Anyone who has any doubt about Elijah’s ministry being completed in John needs only to read Malachi’s prophecy concerning him, Malachi 4. Or one can consider the Transfiguration, that dramatic demonstration of the passing of the Old and the visible establishment of the New Covenant, shown by Christ’s transcendency of the ministries of both Moses and Elijah: the Law and the Prophets. They faded away – just as did the Law they were associated with – only to be replaced by Christ. Hear the Father’s finalizing words: “This is My Son. Hear Him.”
2. No need for a future Elijah.
Wisdom is justified by her children. We are the children of the God of all wisdom. As such, we have the ability now to recognize the things of God. We need only to fix our attention on the guidance in His Word and the illumination of His Spirit. The reason why there is not more unanimity among Christians in these things, I am convinced, is because we are so prone to lean on tradition and human authority. And tradition – at least the tradition of the last two hundred years – has led us to expect another Elijah (superfluous, according to Scripture) to perform a ministry (contrary to Scripture).
Not recognizing Elijah and Christ are part of the same spiritual problem.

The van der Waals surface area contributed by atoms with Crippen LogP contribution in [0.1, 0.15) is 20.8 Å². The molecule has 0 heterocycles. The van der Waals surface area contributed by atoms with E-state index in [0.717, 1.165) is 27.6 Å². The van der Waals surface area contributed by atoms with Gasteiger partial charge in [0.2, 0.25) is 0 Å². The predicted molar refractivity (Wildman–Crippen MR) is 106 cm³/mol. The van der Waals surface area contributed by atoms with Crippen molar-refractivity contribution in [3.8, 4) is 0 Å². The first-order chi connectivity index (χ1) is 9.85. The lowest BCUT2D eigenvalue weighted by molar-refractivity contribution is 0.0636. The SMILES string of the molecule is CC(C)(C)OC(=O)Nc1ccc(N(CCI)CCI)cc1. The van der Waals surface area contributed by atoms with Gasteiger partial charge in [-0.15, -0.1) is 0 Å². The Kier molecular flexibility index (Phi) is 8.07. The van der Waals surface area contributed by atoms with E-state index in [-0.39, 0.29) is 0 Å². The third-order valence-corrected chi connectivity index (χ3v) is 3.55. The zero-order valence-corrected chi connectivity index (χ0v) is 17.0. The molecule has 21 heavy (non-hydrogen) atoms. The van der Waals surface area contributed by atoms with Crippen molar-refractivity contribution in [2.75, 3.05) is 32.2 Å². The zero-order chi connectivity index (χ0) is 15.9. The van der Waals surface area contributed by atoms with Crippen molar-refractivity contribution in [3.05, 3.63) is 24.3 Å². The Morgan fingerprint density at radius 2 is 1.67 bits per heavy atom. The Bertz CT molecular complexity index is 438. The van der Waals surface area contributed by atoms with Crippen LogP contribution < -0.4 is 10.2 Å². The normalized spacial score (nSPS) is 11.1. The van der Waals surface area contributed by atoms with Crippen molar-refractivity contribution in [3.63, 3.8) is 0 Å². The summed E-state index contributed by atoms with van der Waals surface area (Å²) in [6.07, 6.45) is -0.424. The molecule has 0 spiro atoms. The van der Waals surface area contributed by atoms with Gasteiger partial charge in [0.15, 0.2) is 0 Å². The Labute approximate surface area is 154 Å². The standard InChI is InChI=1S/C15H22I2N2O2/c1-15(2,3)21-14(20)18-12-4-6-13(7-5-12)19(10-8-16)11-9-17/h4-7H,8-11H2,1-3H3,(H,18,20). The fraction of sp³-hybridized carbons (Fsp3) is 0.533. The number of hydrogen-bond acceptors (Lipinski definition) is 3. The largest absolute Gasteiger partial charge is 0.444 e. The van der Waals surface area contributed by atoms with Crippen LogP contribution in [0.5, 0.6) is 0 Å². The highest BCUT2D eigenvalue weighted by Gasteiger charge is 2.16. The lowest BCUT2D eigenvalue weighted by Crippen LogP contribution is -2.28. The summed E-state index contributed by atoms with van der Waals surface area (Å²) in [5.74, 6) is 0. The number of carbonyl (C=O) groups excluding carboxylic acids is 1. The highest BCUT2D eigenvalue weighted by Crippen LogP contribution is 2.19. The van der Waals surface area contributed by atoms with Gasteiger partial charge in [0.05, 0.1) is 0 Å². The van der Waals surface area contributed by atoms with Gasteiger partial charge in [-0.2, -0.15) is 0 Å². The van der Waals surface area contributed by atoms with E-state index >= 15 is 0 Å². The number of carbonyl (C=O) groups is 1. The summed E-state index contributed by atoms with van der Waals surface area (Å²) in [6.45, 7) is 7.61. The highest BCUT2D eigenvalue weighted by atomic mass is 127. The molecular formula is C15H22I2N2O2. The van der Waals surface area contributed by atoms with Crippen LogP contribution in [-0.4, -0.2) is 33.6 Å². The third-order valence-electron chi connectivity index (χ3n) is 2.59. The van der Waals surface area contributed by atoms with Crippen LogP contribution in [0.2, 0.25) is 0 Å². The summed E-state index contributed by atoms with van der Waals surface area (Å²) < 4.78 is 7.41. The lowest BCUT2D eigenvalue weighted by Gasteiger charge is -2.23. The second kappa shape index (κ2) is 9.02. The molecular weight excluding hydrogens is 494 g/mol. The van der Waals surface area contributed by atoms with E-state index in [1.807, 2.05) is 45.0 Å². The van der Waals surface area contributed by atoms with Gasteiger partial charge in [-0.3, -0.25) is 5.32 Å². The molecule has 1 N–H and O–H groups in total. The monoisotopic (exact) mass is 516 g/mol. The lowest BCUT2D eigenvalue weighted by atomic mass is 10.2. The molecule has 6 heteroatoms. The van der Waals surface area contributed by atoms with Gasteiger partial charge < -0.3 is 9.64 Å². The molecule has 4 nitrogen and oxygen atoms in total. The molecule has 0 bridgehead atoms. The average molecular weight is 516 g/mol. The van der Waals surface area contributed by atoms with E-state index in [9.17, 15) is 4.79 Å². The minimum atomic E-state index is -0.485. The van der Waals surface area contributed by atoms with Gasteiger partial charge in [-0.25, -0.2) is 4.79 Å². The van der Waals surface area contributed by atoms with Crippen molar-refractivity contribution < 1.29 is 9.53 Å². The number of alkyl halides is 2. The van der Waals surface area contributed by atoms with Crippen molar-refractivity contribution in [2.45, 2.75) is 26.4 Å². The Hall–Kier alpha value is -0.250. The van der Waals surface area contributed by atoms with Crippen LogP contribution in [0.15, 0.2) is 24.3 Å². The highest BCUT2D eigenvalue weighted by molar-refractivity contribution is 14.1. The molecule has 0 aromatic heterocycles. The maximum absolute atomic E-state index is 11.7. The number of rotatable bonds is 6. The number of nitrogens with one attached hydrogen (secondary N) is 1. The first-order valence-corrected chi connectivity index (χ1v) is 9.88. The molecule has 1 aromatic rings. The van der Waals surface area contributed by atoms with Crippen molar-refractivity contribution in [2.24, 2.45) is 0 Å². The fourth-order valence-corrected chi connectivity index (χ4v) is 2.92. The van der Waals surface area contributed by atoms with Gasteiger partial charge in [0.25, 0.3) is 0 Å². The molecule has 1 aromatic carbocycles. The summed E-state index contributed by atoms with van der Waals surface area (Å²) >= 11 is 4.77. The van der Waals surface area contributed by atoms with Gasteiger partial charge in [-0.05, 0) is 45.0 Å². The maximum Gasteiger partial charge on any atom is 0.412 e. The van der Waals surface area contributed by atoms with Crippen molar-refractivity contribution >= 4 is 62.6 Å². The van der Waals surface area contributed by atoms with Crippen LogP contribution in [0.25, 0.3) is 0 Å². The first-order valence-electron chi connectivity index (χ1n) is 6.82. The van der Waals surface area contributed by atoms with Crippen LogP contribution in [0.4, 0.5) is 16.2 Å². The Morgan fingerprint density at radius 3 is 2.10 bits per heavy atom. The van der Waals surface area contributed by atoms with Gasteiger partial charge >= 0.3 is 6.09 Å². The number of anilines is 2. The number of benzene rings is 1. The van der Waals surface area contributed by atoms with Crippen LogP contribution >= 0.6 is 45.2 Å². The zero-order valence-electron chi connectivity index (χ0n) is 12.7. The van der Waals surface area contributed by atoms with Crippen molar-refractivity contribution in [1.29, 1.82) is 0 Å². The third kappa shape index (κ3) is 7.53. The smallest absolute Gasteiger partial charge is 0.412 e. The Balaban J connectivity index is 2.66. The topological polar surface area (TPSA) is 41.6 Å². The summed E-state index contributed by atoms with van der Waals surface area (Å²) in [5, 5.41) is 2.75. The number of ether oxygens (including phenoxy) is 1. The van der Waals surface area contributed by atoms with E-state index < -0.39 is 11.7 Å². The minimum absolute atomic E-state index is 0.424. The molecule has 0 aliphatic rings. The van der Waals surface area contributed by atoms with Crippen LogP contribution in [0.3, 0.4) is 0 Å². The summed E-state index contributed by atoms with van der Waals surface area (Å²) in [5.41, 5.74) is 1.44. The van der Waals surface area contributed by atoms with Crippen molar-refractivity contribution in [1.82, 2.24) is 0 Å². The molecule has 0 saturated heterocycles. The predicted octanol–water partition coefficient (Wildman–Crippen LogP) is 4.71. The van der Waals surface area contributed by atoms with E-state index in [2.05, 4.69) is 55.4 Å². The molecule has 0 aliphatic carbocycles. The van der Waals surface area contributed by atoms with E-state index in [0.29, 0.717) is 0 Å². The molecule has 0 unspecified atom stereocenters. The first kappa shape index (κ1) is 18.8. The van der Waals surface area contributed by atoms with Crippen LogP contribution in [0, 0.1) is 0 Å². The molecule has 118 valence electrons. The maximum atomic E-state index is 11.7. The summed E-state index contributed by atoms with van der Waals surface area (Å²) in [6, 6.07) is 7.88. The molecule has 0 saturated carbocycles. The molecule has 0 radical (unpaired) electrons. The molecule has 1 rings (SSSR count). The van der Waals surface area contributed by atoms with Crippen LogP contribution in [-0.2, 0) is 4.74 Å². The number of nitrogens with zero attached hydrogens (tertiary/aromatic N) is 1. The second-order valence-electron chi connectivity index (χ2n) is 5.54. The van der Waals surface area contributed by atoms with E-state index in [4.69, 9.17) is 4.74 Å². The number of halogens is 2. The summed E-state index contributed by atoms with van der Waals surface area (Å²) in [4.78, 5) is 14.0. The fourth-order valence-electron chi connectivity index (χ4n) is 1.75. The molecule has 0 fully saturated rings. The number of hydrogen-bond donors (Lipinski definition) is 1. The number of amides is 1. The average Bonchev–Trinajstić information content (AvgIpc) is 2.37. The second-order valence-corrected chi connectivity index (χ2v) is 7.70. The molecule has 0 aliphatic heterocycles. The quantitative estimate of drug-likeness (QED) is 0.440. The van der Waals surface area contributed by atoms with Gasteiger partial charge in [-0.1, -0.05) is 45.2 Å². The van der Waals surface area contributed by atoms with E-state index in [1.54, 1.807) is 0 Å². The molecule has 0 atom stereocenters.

Another reason why this topic is important is that the church nowadays, to a degree unrecognized, has taken up with the very spirit of the first-century Jews. Those Jews let their Messiah pass through their midst unrecognized because their eyes were fixed on the physical, to the exclusion of the spiritual.
They waited for a physical Messiah: A powerful and beneficent Saviour.
They waited for a physical largesse. The feeding of the 5000 greatly prompted their desires for Him as king – on their terms.
They waited for a physical deliverance from Rome’s galling dominion.
They waited for a physical salvation, involving an Earthly Kingdom, grandiose worship with visible and magnificent assurances and favor.
This is what they wanted. But what did they get?
A Messiah that not only did not deliver them from Rome, actually taught the necessity of going the extra mile with them. One who not only did not deliver Israel from them, but was seemingly unable to save Himself by coming down from the Cross.
A Messiah who taught the necessity of eating His flesh and drinking His blood.
A builder of an invisible Temple.
An inauguration of an invisible Kingdom, one that “comes not with observation”.
Should it be any wonder that they – like many today – did not have the wisdom to recognize Elijah?